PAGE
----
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serious visa confusion!
Old 25th May 2011, 02:01 AM   #1
gogopep
 
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Default serious visa confusion!

hello, firstly l would just like to say thank you so much to all the migration agents and other knowledgeable people who contribute to this forum.

l am an Australian female who met my partner in Turkey last july, we have been living together ever since, in Turkey and then in india. We applied for a tourist visa in january in delhi which after 4 months waiting was rejected. We were told that it may have been because we ticked the defacto box which made the tourist visa invalid. The form was confusing as the options on the form were; married, widowed, single, defacto, but no option for "l have a girlfriend', so we ticked the box that seemed the most appropriate, but were rejected.
Now we are just trying to figure out the best way to be together, l will be a full time student next year so there is no possibility of me travelling to turkey constantly. Our relationship is well known to friends and family and from our dealings with the high commission in new delhi our relationship history should be well documented on paper, however as we have never rented a house together, dont own property together, we are a bit worried. My mum and l will be visiting him in Turkey in August, and we would like to apply for a visa at the office in istanbul then.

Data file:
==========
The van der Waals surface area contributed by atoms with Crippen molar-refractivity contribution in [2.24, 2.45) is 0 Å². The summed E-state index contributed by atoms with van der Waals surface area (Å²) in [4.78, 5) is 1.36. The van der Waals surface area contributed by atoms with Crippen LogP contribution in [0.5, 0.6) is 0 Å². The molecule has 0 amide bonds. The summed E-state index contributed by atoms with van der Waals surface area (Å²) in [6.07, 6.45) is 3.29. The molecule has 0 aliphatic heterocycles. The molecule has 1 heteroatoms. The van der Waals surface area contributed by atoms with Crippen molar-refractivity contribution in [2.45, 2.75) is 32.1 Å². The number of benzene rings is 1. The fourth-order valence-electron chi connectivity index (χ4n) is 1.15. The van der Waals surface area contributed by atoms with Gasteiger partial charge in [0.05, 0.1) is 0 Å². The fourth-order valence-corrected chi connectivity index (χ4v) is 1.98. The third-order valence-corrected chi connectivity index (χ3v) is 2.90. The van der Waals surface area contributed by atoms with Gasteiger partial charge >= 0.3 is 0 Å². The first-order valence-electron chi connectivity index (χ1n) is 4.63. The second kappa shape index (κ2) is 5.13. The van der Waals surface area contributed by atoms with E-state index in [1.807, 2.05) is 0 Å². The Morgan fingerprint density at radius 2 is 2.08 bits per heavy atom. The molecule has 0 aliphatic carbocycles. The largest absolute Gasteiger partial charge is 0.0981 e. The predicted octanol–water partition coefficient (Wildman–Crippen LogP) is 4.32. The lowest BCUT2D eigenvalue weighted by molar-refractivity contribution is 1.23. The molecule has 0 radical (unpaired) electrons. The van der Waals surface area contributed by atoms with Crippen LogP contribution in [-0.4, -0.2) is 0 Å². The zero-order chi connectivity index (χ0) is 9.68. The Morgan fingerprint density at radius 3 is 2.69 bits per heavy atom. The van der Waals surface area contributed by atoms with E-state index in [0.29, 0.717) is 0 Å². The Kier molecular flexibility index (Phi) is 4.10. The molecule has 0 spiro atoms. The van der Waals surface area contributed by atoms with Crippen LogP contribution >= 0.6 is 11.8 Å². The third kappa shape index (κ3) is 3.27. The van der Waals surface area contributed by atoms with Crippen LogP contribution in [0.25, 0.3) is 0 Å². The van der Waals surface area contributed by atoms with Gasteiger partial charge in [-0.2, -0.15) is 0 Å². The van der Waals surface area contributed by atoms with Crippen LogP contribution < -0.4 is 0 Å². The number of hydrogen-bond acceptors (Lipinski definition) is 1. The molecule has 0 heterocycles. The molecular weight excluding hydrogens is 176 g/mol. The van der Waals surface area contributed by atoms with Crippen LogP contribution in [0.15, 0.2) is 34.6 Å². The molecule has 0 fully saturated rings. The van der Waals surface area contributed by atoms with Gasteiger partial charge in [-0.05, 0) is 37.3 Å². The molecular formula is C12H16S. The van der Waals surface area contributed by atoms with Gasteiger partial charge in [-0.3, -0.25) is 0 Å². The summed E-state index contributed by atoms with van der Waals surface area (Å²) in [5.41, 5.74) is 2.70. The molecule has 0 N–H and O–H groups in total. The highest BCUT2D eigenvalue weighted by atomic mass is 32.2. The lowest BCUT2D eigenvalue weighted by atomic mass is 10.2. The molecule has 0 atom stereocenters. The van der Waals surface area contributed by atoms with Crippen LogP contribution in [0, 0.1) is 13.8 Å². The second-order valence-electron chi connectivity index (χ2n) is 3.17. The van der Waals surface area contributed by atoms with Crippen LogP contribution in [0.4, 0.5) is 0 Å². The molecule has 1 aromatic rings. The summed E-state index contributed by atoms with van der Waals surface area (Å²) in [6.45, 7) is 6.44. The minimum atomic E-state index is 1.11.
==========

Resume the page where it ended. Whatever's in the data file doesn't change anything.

My question is, do you think with the information provided we could meet the criteria for defacto status, and can anyone suggest steps we could take now to help an application?? eg. we could register the relationship, opening a bank account is it worth changing to a phone plan for the sake of keeping records?

l will be so grateful for any input.
thankyou
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Old 25th May 2011, 06:41 AM   #2
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-Keeping any type of records that will provide evidence of your relationship is a very good idea for starters.
-You can find some more information about the requirements for proving a de-facto relationship here : http://www.immi.gov.au/media/fact-sh...lationship.htm
-Have you considered getting married ? You could sponsor your partner on a prospective marriage visa, which then allows you 9 months to get married.

If you are unsure on how to proceed, it might be wise to engage a registered migration agent for advice. Refusals may result in a lot of wasted time, money and heart-ache.

Kind regards,
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re- confused
Old 25th May 2011, 02:07 PM   #3
gogopep
 
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Thankyou Nick for your prompt reply. We will try to get more of a paper trail asap. l have looked quite extensly at the immi.gov and other related websites, but am still quite confused.
In answer to your question, we have considered the prospective marriage visa, but we would really like to get married when we have the means to celebrate with all our friends and family. Is there a reason that the prospective marriage visa is so often recommended, is it much easier to get/faster to process? As we would love to spend christmas together in australia, could we apply for a tourist visa whilst a defacto/fiance visa is being processed? Alternatively maybe he could come here on a studnet visa, would our defacto status affect his application negatively.
l would certainly consider a migration agent because this whole process seems to be very complex, can anyone recommend one is sydney?

thankyou
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Old 25th May 2011, 06:27 PM   #4
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Quote: